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Wednesday
Dec132017

Seven things that healthy teams check at the door!

Part of being a healthy team is knowing what to check at the door. Ron Edmondson shares seven of them with us.

Originally posted by Ron Edmondson

I think healthy teams are intentionally created, so wherever I serve I’m consistently trying to make our environment better.

Over the years, I’ve learned some things will not develop healthy teams. Many times it’s as much about what we don’t have on our team as what we do have. 

The team I now serve with works well together – most of the time. We get along well with each other. My theory is it may have to do as much with what we don’t bring to the time we spend together as it does what we bring to the that time.

Let me explain. 

Here are 7 things healthy teams check at the door:


Egos

There is no place for them. A team requires everyone pulling equal weight. That means everyone should get equal recognition. No one thinks they are “better” or more important to the team. 

Closed minds 

Healthy teams need every opinion on the team. The synergy of differences makes the team better. No idea is too crazy or wild to at least talk about together — maybe even experiment.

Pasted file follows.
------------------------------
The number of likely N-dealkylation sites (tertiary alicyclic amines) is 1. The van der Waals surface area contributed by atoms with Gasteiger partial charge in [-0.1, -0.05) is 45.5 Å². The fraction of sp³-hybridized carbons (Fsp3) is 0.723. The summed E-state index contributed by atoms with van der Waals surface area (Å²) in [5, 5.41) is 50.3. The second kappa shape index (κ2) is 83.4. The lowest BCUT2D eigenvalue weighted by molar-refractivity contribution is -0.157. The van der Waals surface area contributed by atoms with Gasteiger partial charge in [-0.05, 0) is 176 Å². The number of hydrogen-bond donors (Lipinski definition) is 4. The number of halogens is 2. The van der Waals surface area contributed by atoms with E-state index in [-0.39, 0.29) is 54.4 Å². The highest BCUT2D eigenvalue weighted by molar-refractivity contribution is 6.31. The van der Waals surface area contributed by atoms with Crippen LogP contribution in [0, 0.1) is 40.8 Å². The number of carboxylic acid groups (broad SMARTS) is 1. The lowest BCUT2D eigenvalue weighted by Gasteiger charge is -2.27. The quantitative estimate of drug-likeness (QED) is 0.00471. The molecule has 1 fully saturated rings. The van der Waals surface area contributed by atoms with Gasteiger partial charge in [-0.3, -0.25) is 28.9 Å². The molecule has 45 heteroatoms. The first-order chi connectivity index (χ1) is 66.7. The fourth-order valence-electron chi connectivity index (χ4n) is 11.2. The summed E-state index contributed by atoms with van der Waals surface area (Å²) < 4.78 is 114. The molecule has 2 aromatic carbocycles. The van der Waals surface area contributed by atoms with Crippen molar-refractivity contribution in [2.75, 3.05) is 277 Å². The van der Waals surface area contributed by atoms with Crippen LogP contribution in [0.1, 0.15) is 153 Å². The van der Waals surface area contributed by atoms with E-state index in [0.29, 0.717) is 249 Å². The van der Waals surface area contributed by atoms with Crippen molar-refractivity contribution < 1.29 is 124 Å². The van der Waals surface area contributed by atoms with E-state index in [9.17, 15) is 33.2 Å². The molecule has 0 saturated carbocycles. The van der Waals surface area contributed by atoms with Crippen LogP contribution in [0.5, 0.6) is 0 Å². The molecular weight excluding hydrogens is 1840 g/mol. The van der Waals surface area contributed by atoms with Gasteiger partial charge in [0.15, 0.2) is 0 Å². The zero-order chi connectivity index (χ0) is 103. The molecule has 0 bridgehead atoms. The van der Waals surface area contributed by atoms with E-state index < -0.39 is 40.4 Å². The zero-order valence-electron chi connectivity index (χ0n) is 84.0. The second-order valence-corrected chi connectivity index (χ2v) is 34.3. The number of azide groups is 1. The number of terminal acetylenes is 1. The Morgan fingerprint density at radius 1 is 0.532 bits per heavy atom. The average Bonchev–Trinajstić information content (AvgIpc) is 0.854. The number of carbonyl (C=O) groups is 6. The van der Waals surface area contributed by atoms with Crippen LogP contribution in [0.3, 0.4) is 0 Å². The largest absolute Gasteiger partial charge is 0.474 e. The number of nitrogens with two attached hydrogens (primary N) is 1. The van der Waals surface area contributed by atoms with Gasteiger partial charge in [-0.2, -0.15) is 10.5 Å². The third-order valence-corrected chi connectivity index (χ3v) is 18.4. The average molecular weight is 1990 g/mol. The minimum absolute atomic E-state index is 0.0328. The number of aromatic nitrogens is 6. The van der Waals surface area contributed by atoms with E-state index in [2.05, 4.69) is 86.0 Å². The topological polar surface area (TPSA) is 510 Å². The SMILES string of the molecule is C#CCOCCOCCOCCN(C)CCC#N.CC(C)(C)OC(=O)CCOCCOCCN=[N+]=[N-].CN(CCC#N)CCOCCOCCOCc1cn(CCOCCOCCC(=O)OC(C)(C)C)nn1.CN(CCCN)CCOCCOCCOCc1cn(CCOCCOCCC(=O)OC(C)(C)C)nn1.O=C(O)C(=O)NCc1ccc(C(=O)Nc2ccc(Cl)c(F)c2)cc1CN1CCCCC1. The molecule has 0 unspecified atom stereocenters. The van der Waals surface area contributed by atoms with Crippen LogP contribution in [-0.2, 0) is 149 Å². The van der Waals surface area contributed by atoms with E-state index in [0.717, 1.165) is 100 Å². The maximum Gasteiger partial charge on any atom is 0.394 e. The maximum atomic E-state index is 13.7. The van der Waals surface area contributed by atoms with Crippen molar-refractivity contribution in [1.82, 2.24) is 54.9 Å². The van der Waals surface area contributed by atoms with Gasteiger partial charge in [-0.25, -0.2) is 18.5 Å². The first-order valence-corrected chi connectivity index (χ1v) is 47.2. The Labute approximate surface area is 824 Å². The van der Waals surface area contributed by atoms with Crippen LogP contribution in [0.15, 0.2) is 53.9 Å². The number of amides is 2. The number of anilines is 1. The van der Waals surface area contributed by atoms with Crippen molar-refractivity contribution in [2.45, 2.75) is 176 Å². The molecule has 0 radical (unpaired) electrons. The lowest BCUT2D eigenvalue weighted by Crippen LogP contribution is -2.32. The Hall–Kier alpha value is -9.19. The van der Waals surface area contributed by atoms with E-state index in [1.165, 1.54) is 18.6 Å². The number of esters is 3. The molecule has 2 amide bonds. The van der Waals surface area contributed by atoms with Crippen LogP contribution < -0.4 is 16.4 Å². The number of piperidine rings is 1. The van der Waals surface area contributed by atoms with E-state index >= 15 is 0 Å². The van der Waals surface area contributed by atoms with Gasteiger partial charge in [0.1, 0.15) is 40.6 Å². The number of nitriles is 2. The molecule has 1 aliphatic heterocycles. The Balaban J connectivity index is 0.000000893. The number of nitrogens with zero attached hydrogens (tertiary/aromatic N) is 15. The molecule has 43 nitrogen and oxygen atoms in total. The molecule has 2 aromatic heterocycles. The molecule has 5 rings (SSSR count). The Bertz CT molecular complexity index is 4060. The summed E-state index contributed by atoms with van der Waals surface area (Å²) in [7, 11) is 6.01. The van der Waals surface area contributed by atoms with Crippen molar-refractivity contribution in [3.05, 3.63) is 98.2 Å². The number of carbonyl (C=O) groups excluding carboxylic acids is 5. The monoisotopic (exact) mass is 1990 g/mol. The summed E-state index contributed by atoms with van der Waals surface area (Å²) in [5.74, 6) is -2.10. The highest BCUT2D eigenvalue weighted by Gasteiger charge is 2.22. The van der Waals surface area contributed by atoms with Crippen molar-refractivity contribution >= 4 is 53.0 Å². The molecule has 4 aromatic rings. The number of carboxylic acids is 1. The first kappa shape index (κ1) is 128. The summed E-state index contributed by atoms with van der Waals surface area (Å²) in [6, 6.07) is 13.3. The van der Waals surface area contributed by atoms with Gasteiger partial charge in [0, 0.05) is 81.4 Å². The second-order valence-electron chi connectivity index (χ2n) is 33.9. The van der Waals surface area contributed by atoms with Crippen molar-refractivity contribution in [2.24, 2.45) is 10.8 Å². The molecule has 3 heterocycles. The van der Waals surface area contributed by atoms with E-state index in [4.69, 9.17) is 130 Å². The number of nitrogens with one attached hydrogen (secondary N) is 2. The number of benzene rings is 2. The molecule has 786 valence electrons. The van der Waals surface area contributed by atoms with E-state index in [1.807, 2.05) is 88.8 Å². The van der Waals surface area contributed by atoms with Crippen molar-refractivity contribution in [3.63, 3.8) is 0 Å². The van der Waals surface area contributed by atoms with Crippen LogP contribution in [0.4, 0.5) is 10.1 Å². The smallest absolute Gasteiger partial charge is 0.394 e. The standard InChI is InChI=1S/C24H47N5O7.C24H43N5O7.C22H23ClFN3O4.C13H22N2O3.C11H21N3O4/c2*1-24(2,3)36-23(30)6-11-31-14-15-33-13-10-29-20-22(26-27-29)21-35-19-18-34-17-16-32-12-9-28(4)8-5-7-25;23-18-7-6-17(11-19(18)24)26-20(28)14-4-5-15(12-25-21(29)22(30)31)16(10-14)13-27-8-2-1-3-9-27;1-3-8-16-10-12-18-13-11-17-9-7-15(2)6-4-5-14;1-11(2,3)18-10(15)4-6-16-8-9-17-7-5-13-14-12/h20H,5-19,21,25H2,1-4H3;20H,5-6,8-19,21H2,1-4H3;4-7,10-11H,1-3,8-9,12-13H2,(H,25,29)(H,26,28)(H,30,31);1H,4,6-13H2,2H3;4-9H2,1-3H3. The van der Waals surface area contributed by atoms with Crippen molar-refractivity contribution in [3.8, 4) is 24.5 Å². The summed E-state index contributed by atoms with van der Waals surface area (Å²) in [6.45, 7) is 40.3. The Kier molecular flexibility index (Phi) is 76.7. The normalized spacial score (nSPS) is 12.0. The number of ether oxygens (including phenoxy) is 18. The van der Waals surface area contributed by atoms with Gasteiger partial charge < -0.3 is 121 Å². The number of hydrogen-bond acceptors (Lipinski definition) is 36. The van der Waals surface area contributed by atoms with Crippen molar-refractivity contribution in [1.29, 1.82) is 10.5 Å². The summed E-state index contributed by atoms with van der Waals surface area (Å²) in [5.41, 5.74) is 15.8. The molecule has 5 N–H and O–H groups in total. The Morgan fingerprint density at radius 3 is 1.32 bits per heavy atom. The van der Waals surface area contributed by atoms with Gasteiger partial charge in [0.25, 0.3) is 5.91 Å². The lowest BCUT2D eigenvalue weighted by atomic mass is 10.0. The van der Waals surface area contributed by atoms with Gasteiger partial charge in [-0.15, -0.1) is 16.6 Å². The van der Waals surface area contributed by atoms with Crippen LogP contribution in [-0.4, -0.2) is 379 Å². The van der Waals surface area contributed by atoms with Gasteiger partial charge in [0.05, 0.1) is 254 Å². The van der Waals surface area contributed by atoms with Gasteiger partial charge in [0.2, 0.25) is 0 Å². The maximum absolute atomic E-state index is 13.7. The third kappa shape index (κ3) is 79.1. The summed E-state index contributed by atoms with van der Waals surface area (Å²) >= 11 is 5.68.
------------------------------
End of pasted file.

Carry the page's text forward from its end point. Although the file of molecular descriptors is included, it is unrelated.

Domination

No one is in “control” on a healthy team. There are times when all team members are in “charge” because of their responsibilities.

Selfishness. 

Teams can’t be healthy when everyone is looking out for themselves. Healthy teams work together and support one another. They share time and resources. 

Negativity

No one benefits from a poor attitude. Encouragement fuels health and production. Healthy teams encourage one another. 

Personal criticism

Healthy teams support one another personally. They become like family — loving each other. They build each other up — not tear each other down. There may be teasing in fun, but a healthy team learns when even teasing goes too far. (I’ve personally had to go back and apologize for teasing.) 

Stubbornness. 

When any team member holds out for “their” way — including the leader — it keeps the organization from achieving health.

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